DARPA Project Will Help Maintain Covert Surveillance
Communications systems broadcast their signals in multiple directions at the same time, meaning the chances of their being detected are high. But now, as part of the DARPA-run Pheme project, Collins Aerospace has demonstrated a directional communications system that, the company says, will enable small unmanned aircraft – and potentially other kinds of platform – to operate in high-threat environments without adversaries being able to find out about it quite so easily.
The new system uses 5G technology which, radiates energy only toward the receiver. The company also says it relies on “new directional discovery and tracking techniques” that mean it can operate in areas where GPS jamming is in operation. In the demonstration, the company says the system was able to exchange high-throughput communications data “with minimal detection” between a radio on the ground and one in an airborne pod.
The project began with short-range ground-to-ground tests, before progressing to a flight demonstration, in which the equipment was flown in pods carried under the wing of a pair of L-29 DELFIN trainer jets belonging to the University of Iowa‘s Operator Performance Laboratory, instrumented for low-cost flight-test projects. The demonstration flights were operated from Iowa City airport.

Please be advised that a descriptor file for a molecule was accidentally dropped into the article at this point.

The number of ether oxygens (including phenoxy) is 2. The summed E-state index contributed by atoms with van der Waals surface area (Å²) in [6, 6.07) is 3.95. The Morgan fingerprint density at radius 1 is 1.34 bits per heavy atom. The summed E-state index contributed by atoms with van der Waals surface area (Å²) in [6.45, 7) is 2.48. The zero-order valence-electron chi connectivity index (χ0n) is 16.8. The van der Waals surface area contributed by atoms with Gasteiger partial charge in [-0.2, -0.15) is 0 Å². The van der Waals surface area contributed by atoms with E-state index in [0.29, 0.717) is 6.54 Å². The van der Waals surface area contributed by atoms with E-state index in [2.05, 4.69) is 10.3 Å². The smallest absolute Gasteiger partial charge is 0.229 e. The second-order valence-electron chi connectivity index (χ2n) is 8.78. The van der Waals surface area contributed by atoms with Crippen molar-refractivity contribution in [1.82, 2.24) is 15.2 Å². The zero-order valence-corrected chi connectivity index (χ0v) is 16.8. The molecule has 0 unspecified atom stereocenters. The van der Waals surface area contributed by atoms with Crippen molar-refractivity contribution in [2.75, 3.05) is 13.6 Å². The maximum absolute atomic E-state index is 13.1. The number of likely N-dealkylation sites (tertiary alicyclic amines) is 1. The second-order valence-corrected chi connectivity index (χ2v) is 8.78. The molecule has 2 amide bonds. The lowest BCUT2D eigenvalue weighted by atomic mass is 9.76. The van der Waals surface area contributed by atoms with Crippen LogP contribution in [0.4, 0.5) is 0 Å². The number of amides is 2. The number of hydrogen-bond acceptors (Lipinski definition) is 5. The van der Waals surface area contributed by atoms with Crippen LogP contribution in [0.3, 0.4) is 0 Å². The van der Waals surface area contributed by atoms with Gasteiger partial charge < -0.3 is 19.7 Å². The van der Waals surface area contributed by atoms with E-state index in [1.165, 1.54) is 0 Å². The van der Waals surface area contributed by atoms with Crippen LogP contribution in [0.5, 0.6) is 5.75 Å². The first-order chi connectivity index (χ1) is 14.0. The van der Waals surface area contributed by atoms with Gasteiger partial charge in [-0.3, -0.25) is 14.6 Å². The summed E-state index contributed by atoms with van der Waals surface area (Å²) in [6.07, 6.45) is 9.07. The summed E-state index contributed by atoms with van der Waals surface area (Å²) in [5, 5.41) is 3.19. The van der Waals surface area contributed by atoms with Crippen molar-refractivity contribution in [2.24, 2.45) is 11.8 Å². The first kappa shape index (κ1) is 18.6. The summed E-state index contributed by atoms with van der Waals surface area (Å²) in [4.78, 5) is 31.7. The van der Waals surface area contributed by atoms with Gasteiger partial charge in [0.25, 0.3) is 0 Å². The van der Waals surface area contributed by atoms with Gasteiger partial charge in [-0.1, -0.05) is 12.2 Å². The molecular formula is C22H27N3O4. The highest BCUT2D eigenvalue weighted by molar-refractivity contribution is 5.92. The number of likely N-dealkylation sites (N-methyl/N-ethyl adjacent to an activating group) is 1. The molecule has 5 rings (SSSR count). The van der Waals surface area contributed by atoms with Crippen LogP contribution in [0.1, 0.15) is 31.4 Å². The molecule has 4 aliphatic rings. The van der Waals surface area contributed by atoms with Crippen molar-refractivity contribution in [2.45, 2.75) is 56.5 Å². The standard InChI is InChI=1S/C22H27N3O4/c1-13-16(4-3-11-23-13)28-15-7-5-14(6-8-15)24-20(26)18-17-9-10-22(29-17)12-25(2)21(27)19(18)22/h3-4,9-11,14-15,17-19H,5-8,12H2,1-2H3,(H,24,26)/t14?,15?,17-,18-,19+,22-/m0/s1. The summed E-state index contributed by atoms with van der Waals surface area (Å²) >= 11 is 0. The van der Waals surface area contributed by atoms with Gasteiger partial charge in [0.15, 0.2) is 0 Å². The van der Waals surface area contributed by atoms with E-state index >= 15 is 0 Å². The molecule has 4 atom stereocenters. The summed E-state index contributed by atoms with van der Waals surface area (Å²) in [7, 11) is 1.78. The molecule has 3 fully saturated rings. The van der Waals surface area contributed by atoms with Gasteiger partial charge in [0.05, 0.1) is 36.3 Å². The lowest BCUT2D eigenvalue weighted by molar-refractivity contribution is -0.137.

“This demonstration represents a significant step forward in enabling platforms to operate in contested environments in a very aggressive SWaP [size, weight and power] envelope,” said Ryan Bunge, VP/GM of Collins’ Communication, Navigation and Guidance Solutions division. “For decades we’ve leveraged our expertise to develop and deliver open, modular communications and connectivity systems in all form factors that will help our customers keep pace with evolving threats and technologies across multiple platforms.”